Indian Buddhist tantric traditions given to Tibet, Bhutan, and East Asia / From Wikipedia, the free encyclopedia
Dear Wikiwand AI, let's keep it short by simply answering these key questions:
Can you list the top facts and stats about Vajrayana?
Summarize this article for a 10 years old
Vajrayāna (Sanskrit: वज्रयान, "thunderbolt vehicle", "diamond vehicle", or "indestructible vehicle"), along with Mantrayāna, Guhyamantrayāna, Tantrayāna, Secret Mantra, Tantric Buddhism, and Esoteric Buddhism, are names referring to Buddhist traditions associated with Tantra and "Secret Mantra", which developed in the medieval Indian subcontinent and spread to Tibet, Nepal, other Himalayan states, East Asia, and Mongolia.
|Part of a series on|
Vajrayāna practices are connected to specific lineages in Buddhism, through the teachings of lineage holders. Others might generally refer to texts as the Buddhist Tantras. It includes practices that make use of mantras, dharanis, mudras, mandalas and the visualization of deities and Buddhas.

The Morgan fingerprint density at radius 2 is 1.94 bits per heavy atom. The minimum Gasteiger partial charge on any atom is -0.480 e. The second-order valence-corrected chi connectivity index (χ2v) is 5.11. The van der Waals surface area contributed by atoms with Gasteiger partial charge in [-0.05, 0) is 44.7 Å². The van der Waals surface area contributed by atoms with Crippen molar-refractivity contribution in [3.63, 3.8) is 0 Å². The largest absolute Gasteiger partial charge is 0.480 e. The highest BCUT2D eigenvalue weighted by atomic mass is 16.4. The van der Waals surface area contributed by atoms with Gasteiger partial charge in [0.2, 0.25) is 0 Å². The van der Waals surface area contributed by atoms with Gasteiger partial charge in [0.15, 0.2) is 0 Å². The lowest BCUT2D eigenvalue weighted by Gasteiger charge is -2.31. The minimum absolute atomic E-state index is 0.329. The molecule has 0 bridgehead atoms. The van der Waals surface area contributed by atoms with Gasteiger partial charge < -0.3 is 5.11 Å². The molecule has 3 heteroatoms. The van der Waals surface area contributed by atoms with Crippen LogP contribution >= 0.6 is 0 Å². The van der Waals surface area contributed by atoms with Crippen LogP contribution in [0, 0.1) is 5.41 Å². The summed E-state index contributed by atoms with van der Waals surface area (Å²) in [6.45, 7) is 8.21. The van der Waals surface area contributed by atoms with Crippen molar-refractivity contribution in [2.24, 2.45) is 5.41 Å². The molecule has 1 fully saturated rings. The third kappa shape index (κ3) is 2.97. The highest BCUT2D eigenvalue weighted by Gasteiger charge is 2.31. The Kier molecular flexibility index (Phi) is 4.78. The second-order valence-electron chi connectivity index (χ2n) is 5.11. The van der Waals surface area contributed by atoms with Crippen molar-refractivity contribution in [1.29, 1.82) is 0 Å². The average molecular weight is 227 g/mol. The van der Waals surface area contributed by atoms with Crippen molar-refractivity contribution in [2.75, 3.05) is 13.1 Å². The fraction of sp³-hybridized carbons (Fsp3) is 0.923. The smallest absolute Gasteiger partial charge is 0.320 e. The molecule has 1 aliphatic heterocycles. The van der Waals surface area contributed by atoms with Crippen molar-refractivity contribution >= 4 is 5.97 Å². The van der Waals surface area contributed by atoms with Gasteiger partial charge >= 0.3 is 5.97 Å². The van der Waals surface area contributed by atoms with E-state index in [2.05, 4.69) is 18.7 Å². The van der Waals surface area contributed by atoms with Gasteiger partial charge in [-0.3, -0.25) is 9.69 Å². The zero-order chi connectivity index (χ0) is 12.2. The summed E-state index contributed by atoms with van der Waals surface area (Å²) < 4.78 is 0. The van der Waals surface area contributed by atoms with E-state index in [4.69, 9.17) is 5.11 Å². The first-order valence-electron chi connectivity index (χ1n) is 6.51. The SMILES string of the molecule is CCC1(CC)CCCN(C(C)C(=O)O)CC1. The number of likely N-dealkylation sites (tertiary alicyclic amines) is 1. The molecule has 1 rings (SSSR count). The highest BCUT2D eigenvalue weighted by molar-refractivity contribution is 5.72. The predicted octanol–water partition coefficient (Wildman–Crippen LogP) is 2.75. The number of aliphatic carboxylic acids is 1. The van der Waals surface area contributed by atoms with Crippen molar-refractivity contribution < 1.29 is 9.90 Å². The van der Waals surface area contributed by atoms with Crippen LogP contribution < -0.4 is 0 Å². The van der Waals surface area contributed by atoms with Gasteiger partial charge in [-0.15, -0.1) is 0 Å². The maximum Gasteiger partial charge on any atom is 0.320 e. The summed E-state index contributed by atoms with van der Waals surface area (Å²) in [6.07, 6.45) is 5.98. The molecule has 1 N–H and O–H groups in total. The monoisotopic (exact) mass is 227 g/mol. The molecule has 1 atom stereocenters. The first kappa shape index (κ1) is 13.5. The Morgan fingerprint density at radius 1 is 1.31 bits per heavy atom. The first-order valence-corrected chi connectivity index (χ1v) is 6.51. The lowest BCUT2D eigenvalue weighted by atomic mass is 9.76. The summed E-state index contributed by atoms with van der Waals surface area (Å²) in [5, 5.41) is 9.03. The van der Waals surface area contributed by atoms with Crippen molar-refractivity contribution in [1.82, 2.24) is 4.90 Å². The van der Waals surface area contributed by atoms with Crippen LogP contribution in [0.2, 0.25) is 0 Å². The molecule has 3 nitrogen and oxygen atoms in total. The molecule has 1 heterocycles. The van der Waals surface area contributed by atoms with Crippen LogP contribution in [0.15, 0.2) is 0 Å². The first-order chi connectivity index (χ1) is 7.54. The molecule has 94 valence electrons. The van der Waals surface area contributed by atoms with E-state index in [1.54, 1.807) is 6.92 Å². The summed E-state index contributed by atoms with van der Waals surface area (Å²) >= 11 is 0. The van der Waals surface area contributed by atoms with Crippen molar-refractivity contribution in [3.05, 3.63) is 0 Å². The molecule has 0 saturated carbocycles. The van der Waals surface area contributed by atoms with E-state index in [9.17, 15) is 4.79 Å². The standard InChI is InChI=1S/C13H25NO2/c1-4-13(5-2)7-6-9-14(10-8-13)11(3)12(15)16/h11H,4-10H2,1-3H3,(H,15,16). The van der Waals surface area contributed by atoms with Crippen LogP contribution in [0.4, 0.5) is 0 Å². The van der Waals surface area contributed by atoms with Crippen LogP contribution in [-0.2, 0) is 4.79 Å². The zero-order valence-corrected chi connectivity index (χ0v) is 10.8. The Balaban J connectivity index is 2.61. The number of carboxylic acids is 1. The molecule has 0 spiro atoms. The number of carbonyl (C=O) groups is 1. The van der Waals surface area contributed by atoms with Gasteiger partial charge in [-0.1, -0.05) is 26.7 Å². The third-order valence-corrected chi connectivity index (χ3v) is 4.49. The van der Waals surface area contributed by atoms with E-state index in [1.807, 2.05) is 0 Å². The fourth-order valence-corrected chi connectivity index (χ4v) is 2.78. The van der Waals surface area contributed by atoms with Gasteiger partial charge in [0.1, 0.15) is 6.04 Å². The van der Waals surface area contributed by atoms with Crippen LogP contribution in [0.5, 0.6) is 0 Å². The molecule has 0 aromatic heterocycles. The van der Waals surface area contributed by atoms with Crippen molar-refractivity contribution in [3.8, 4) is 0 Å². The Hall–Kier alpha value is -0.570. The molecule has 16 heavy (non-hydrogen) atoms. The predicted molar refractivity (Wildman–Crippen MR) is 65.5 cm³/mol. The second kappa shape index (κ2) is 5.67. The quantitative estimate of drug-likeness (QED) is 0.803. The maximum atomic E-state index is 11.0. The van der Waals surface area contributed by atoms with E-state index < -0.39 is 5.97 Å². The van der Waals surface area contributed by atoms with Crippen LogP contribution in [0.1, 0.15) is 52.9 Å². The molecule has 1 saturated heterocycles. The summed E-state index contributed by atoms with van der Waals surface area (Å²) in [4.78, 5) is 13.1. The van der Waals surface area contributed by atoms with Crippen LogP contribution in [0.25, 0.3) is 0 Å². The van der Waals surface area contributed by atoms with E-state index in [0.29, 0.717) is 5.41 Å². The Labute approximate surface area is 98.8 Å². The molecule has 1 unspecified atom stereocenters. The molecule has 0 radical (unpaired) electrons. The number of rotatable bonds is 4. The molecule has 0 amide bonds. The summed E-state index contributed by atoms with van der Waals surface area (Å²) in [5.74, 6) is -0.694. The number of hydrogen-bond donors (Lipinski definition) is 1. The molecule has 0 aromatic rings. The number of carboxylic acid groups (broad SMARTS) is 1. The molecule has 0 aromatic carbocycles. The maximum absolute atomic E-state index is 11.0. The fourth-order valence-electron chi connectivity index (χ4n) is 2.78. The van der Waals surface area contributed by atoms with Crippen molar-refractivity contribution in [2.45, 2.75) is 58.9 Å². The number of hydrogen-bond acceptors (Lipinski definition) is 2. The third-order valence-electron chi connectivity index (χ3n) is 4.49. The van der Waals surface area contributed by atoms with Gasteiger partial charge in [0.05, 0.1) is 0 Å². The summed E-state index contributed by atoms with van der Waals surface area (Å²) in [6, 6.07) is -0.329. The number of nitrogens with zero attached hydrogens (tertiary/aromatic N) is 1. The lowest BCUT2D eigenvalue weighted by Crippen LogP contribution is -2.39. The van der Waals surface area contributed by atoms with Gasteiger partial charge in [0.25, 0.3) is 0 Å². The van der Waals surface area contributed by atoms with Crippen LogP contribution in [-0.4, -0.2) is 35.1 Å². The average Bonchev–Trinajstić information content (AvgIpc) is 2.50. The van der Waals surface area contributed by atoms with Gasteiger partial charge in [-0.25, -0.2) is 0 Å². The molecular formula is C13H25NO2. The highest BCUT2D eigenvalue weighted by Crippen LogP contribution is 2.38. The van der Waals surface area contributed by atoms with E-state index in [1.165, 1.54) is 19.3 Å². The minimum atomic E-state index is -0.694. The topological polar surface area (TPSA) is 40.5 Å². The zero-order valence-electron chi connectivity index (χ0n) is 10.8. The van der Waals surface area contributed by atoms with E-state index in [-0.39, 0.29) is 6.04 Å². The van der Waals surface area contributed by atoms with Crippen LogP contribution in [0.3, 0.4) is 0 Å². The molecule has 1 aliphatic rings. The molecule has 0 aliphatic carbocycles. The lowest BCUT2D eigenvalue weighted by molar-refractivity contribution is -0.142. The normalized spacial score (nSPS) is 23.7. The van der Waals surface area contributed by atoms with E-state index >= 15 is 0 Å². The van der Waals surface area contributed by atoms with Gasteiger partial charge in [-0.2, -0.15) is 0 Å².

Traditional Vajrayāna sources say that the tantras and the lineage of Vajrayāna were taught by Śākyamuni Buddha and other figures such as the bodhisattva Vajrapani. On the other hand, contemporary historians of Buddhist studies argue that Vajrayāna does not predate the tantric era of medieval India (c. 5th century CE onwards).
According to Vajrayāna scriptures, the term Vajrayāna refers to one of three vehicles or routes to enlightenment, the other two being the Śrāvakayāna (also known pejoratively as the Hīnayāna) and Mahāyāna (a.k.a. Pāramitāyāna).
There are several Buddhist tantric traditions that are currently practiced, including Tibetan Buddhism, Chinese Esoteric Buddhism, Shingon Buddhism and Newar Buddhism.